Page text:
In August 2011, Sessions College Multimedia student Matthew Brink was recognized as a Semifinalist in the Live Action category of the Adobe Design Achievement Awards.
Mat’s competition entry was a simple and moving piece called “Elegy for Brandy” that he created in the Digital Video Production course. The Semifinalist honor put him in the top 20% of a competition established by Adobe to “celebrate student and faculty achievement reflecting the powerful convergence of technology and the creative arts.” To celebrate this achievement, we interviewed Mat to discover how he approached the project and learn about his ADAA experience.
Q: Mat, the video tells a quiet story of loss in the family. Why did you choose this story for your video project?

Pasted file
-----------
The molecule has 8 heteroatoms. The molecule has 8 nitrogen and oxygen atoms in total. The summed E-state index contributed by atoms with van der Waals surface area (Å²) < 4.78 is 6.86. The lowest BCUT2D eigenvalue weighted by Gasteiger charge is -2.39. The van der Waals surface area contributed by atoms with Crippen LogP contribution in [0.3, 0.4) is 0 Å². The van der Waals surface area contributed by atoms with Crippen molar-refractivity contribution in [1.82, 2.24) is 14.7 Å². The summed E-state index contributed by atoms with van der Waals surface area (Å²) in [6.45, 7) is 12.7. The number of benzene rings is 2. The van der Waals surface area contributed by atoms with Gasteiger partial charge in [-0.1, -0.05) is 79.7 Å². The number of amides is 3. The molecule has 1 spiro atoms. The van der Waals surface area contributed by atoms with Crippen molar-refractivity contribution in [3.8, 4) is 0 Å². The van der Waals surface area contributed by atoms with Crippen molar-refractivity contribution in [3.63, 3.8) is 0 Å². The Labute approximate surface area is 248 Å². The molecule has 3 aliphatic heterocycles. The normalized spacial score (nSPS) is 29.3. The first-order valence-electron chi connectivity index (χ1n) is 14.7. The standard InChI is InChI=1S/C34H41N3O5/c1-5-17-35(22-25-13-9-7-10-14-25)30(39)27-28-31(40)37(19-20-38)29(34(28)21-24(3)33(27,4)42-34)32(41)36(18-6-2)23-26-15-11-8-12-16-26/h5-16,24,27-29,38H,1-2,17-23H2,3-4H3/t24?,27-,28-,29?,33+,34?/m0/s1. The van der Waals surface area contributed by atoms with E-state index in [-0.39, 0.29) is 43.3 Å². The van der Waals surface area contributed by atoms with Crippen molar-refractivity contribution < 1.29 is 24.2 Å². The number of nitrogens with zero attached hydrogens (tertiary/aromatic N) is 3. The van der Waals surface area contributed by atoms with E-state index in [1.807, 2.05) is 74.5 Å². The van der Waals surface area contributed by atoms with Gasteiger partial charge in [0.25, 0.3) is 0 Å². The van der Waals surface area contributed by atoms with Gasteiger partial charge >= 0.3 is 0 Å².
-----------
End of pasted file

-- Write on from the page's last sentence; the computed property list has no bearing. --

I wasn’t going for melancholy, just a good story, and “Elegy for Brandy” was a piece I’d done that had a good backstory. I liked it for the assignment because it could fit the short form constraints, and had a dramatic hook that could stay with you, like a good song.
Q: What made you decide to enter the piece in the ADAA competition? What was your competition experience like?
I discovered the ADAA competition online when I was researching tutorials online while doing another Sessions project. Since it was free to enter, I was really excited about submitting a couple of pieces and just seeing what happened, if anything stuck. I entered the Elegy project and a couple of other projects.
After Elegy made Semifinalist, that’s when I stepped back and understood more of the scope of the competition, and it kind of blew me away. The waiting was the hardest part, being at peace while wanting closure. But as they say, “it builds character.” It was a great experience, very affirming as I’m moving into a creative career, and of course Sessions played a big part in that process.
Q: The course project is mostly about exploring different kinds of shots and yet it is the story, told by voiceover narrative and the music, that makes it all hang together. What was your process for developing the piece?